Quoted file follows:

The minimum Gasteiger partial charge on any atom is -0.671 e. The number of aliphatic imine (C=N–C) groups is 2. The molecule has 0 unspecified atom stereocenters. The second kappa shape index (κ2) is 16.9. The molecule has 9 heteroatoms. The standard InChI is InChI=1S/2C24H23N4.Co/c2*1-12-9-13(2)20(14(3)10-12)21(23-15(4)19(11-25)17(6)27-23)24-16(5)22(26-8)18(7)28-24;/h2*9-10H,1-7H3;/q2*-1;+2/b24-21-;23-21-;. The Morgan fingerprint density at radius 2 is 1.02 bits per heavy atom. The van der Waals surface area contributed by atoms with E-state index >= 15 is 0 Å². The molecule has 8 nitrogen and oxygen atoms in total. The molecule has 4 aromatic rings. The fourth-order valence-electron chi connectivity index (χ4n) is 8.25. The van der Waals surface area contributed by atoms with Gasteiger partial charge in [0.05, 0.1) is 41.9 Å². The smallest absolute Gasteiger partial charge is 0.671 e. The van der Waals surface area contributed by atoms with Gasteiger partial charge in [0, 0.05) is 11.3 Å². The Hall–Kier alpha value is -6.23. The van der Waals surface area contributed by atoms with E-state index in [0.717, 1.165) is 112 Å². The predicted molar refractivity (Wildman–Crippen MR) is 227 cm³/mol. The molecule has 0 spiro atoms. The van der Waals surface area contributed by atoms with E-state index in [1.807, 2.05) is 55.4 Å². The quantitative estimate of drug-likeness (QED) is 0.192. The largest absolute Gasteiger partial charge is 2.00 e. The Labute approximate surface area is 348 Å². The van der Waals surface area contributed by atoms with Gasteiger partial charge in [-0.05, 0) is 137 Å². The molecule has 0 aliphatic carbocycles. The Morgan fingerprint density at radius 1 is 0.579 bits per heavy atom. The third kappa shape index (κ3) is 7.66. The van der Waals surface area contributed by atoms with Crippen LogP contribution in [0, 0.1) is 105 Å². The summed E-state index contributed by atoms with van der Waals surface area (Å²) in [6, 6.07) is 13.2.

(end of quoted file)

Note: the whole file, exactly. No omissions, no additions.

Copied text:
The minimum Gasteiger partial charge on any atom is -0.671 e. The number of aliphatic imine (C=N–C) groups is 2. The molecule has 0 unspecified atom stereocenters. The second kappa shape index (κ2) is 16.9. The molecule has 9 heteroatoms. The standard InChI is InChI=1S/2C24H23N4.Co/c2*1-12-9-13(2)20(14(3)10-12)21(23-15(4)19(11-25)17(6)27-23)24-16(5)22(26-8)18(7)28-24;/h2*9-10H,1-7H3;/q2*-1;+2/b24-21-;23-21-;. The Morgan fingerprint density at radius 2 is 1.02 bits per heavy atom. The van der Waals surface area contributed by atoms with E-state index >= 15 is 0 Å². The molecule has 8 nitrogen and oxygen atoms in total. The molecule has 4 aromatic rings. The fourth-order valence-electron chi connectivity index (χ4n) is 8.25. The van der Waals surface area contributed by atoms with Gasteiger partial charge in [0.05, 0.1) is 41.9 Å². The smallest absolute Gasteiger partial charge is 0.671 e. The van der Waals surface area contributed by atoms with Gasteiger partial charge in [0, 0.05) is 11.3 Å². The Hall–Kier alpha value is -6.23. The van der Waals surface area contributed by atoms with E-state index in [0.717, 1.165) is 112 Å². The predicted molar refractivity (Wildman–Crippen MR) is 227 cm³/mol. The molecule has 0 spiro atoms. The van der Waals surface area contributed by atoms with E-state index in [1.807, 2.05) is 55.4 Å². The quantitative estimate of drug-likeness (QED) is 0.192. The largest absolute Gasteiger partial charge is 2.00 e. The Labute approximate surface area is 348 Å². The van der Waals surface area contributed by atoms with Gasteiger partial charge in [-0.05, 0) is 137 Å². The molecule has 0 aliphatic carbocycles. The Morgan fingerprint density at radius 1 is 0.579 bits per heavy atom. The third kappa shape index (κ3) is 7.66. The van der Waals surface area contributed by atoms with Crippen LogP contribution in [0, 0.1) is 105 Å². The summed E-state index contributed by atoms with van der Waals surface area (Å²) in [6, 6.07) is 13.2.